Scale inhibitor evaluations for the above described Michigan Basin wells was undertaken in the laboratory using the high temperature/pressure simulation apparatus as described above. The Michigan reservoirs are very shallow, about 1000 to 1600 feet, and are at about 70° F. and 100 psi. The composition of the brine used in the laboratory evaluations, having 45,140 mg/l Total Dissolved Solids and Ionic Strength of 0.85M, was as shown in Table 1.
TABLE 1______________________________________Chemical Species Concentration (mg/l)______________________________________Ba 30Ca 880Mg 680HCO3 150Cl 27,000SO4 1,100______________________________________
Scale inhibitors evaluated for sulfate scale inhibition in the above brine were tested in the elevated temperature/pressure flow simulator as shown in the figure. For each scale inhibitor, the temperature and pressure of the apparatus were adjusted to the desired points for field simulation. The process stream flow was started with anions and cations being individually introduced by the pumps at a rate such that the combined stream had the simulated concentration of the actual oil or gas field water under consideration. The cation aqueous solution had sufficient scale inhibitor so that no scale formed in the system. When the apparatus reached equilibrium, the inhibitor in the cation stream was incrementally decreased in successive tests in a manner such that the combined stream had the identical concentrations of cations and anions, but only the amount of scale inhibitor was incrementally decreased. At some point, scale formed in the system due to the decreasing concentration of scale inhibitor and was detected by the change in pressure at the pumps as described above. At this point, the minimum effective dose or concentration required to inhibit scale for the scale inhibitor being tested under the test conditions is known. This results in a field applicable minimum concentration to inhibit scale and a ranking of the inhibitors being tested. Since the concentration of inhibitors being tested is a minimum effective dose, significant cost savings are realized in chemical treatment using correct concentrations and not treating with an excessive amount of chemical.
Eight generic threshold inhibitors were evaluated by this method and the results are shown in Table 2. Active concentrations refer to active concentrations of the inhibitor chemical in an aqueous solution. Minimum concentration refers to the lowest concentration that was effective for inhibition under conditions of the laboratory evaluations at 70° F. and 100 psi. Two values separated by a backslash indicate two runs to verify reproducibility.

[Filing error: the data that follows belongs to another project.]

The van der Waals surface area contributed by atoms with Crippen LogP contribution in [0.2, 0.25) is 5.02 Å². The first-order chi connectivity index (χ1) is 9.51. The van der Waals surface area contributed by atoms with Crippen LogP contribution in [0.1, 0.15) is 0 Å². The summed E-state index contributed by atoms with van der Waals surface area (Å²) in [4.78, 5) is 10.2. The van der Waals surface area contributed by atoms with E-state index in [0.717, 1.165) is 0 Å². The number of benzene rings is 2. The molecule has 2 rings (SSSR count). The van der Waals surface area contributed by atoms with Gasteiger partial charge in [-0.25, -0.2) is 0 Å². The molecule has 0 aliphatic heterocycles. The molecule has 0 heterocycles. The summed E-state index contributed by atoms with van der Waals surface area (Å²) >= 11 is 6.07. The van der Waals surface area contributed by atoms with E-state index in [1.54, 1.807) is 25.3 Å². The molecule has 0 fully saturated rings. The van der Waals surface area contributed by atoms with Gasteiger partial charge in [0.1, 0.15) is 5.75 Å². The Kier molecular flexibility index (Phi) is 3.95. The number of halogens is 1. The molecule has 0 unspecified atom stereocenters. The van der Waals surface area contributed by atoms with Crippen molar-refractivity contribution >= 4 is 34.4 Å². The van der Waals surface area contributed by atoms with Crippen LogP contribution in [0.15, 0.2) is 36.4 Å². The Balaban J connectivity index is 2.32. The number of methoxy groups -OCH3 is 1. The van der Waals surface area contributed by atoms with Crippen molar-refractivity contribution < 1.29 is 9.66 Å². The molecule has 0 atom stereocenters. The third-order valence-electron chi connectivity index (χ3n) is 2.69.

TABLE 2______________________________________ Min. Product Active Active Conc. Conc. Conc.Scale Inhibitor (mg/l) (%) (mg/l)______________________________________Phosphinopolycarboxylate A 1.0/1.0 50 0.56/0.51Phosphinopolycarboxylate B 1.3/1.2 42.5 0.56/0.51TEA Phosphate Ester 3.8 32.7 1.2Polyacrylate 6.8 34 2.3Phosphonate/Polymer Blend 7.0 45 3.2Diethylenetriaminepenta 10.0 41.2 4.1(methylene phosphonic) AcidPhosphonate A >20.0/ 38.5 >7.7/ >20.0 >7.7Aminotrimethylene phosphonate >20.0 42 >8.4______________________________________
The most effective scale inhibitor against BaSO4 tested was phosphinopolycarboxylate (PPPC). The above tests have been described in J. E. Oddo, C. Stiz, I. Ortiz, D. Linz, A. Lawrence, A. T. Kan and M. B. Tomson, Naturally Occurring Radioactive Materials (NORM) Scale Formation--A Case Study of the Chemistry, Prediction, Remediation and Treatment in Wells of the Antrim Gas Fields Near Gaylord, Mich., SPE/EPA Exploration and Production Environmental Conference, San Antonio, Tex., Mar. 7-10, 1993, which is incorporated herein by reference in its entirety. The effectiveness of this inhibitor at the about the above minimum active concentration has been confirmed in the field by squeezing ten wells with no further scale detected in these wells.
Scale inhibitor evaluations were conducted in the same manner as described above at 194° F. and 250 psi for FeCO3 scaling using aqueous solutions of the composition shown in Table 3.
TABLE 3______________________________________Chemical Species Concentration (mg/l)______________________________________Cl 12,000HCO3 16,000SO4 1,150Fe+2 600______________________________________
The scale inhibitors evaluated by this method and the results are shown in Table 4.
TABLE 4______________________________________ Min. ActiveScale Inhibitor Conc. (mg/l)______________________________________Aminotrimethylene phosphoric acid 2.5Phosphinopolycarboxylic acid 15______________________________________
The measurement of FeCO3 scaling could not have been accomplished using prior methods of detection by pH change since FeCO3 formation does not change the pH of the aqueous solution used.
While in the foregoing specification this invention has been described in relation to certain preferred embodiments thereof, and many details have been set forth for the purpose of illustration, it will be apparent to those skilled in the art that the invention is susceptible to additional embodiments and that certain of the details described herein can be varied considerably without departing from the basic principles of the invention.
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|U.S. Classification||210/696, 137/88, 366/145, 210/749, 73/865.6, 210/741, 137/7, 436/25, 417/5, 73/61.62, 436/6, 166/311|
|International Classification||E21B41/02, C09K8/528, E21B37/06, G01N17/00|
|Cooperative Classification||E21B37/06, Y10T137/2499, E21B41/02, C09K8/528, G01N17/00, Y10T137/0352|
|European Classification||C09K8/528, G01N17/00, E21B41/02, E21B37/06|
|Jun 14, 1994||AS||Assignment|
Owner name: GAS RESEARCH INSTITUTE, ILLINOIS